19 MAY 2001, Page 7


he root cause of crime is the decision to commit it; and the decision to commit it is profoundly influenced first by the chances of being caught, and second by the consequences of being caught. If the consequences are slight, the fear of capture is also slight.

These considerations are so obvious that it might be thought unnecessary to state them. On the contrary: throughout the last century intellectuals have sought to deny them by every sophistical argument which their imaginations could conjure. Their fear of crime is not that of the ordinary citizen — that is to say of being its victim — but of appearing to their peers to be illiberal in their attitudes towards it.

The chances of being caught depend to a large extent upon the efficacy of the police. Since the presence of the police acts as a deterrent to crime, the Police Federation's demand that more policemen should be recruited appears like plain common sense.

However, there is more to police efficacy than mere numbers. There is little point in increasing in an organisation the quantity of drones who increase expenditure without producing results. In latter years, policemen have been turned into quasibureaucrats by a combination of rampant managerialism (the belief that all waste and inefficiency can be managed out of existence, and that the setting of targets conduces to effort) and an exaggerated mistrust of their integrity fomented by liberal intellectuals who pretend to believe that the public has more to fear from the police than from criminals. The result is that each arrest now takes four hours to process as upwards of 40 forms are filled in. Without a ruthless and radical pruning of unnecessary bureaucratic tasks, therefore, police efficacy cannot be much improved merely by recruiting more of them.

It is inconceivable that Labour should address itself seriously to this problem, for most of its vociferous and powerful intellectual supporters are viscerally antipolice, and have no desire that the police should be effective. The fact that most Labour voters, by contrast, would prefer a hard line against crime suggests that voting behaviour is not altogether a matter of cold cerebration. People often vote for what they do not believe in.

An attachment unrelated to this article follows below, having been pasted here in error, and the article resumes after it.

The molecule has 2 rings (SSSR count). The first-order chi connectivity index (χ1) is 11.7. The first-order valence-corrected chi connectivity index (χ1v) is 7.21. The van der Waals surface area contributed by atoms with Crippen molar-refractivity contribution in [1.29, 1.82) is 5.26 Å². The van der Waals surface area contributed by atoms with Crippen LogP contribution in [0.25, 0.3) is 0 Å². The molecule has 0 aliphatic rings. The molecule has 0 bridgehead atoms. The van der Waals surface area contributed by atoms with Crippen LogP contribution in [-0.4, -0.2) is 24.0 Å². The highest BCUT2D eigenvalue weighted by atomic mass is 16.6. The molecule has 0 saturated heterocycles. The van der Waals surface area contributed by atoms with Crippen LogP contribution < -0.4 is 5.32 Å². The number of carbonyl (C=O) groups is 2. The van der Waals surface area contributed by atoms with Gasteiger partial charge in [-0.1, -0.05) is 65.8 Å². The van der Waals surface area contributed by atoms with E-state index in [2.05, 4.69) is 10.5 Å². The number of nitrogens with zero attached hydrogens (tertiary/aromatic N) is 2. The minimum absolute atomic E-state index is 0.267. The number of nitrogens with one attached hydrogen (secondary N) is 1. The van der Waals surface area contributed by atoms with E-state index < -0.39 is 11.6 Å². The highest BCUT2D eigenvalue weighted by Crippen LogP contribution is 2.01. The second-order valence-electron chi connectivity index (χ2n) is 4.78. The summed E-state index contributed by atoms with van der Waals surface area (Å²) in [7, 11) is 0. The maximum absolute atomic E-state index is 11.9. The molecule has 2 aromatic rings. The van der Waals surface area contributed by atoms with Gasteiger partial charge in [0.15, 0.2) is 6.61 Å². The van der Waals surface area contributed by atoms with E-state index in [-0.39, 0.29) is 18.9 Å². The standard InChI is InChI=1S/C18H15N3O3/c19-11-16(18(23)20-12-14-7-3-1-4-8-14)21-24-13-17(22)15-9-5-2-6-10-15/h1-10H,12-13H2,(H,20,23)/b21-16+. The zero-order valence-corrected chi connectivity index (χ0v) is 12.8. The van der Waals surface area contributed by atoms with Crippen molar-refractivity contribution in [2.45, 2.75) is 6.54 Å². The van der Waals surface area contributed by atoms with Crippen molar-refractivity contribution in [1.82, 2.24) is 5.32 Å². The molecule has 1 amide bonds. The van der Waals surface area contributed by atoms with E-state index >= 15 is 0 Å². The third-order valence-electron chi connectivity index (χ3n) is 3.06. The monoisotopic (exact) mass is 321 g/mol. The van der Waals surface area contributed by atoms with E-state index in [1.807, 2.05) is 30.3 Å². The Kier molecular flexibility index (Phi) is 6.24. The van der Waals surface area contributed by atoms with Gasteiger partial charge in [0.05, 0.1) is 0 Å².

When it comes to punishment, the big white chief in the Home Office speaks with forked tongue. On the one hand, he seems almost sadistic in his attachment to ferocity for its own sake, and certainly has little attachment to due process and the rule of law. On the other, he is all in favour of early release of criminals and a reduction in the number of prisoners. This smacks of a politician's desire to satisfy all parties to the debate at once: from those who believe that hanging is not punishment enough, to those who believe that criminals are the blameless victims of a cruel and unjust society. In practice, leniency rules. Those who advocate early release of criminals from prison are unwittingly advocating more crime. It is one of the premises on which they base their argument that prison does not work; that criminals when released are not reformed characters, but commit further crimes.

This, however, is an argument for a drastic increase in the length of sentences, for even the most liberal of liberals would be forced to admit that, while a man is in prison, he cannot commit burglaries or street robberies. In other words, if prison does not work as a therapeutic institution, it most certainly would work — if allowed to do so — as a preventive one. And since a large proportion of crime is committed by relatively few people, drastically increasing the sentences of recidivists would have a wonderfully beneficial effect upon the quality of life in this country.

Of course, in a just system, the severity of punishment must be proportionate to the crime committed; but what severity of punishment is proportionate to the robbery of a woman in the street that makes her fear to do her shopping ever afterwards? What punishment is proportionate to crimes which result in many elderly people being prisoners in their own homes, more or less condemned to permanent house arrest by young criminals? There is only one word to express the punishment that should be meted out for such crimes, which cannot be committed in a moment of madness, but must be deliberate and malicious in intent: and that word is condign. Those who advocate early release are unfeeling and heartless. They care more for their self-regard than for the welfare of their fellow-citizens.

When it talks of being tough on crime, Labour cannot be trusted. This is because it is still wedded to the idea that poverty is the root cause of crime, and because so much of its activist support is drawn from the kind of people who prefer burglars to policemen, at least in their public utterances. When they are burgled themselves, of course, their attitude changes. But people who cannot put themselves in the place of their fellow-citizens, who are at far greater risk of victimisation by criminals, are not compassionate: they are complacent and selfish.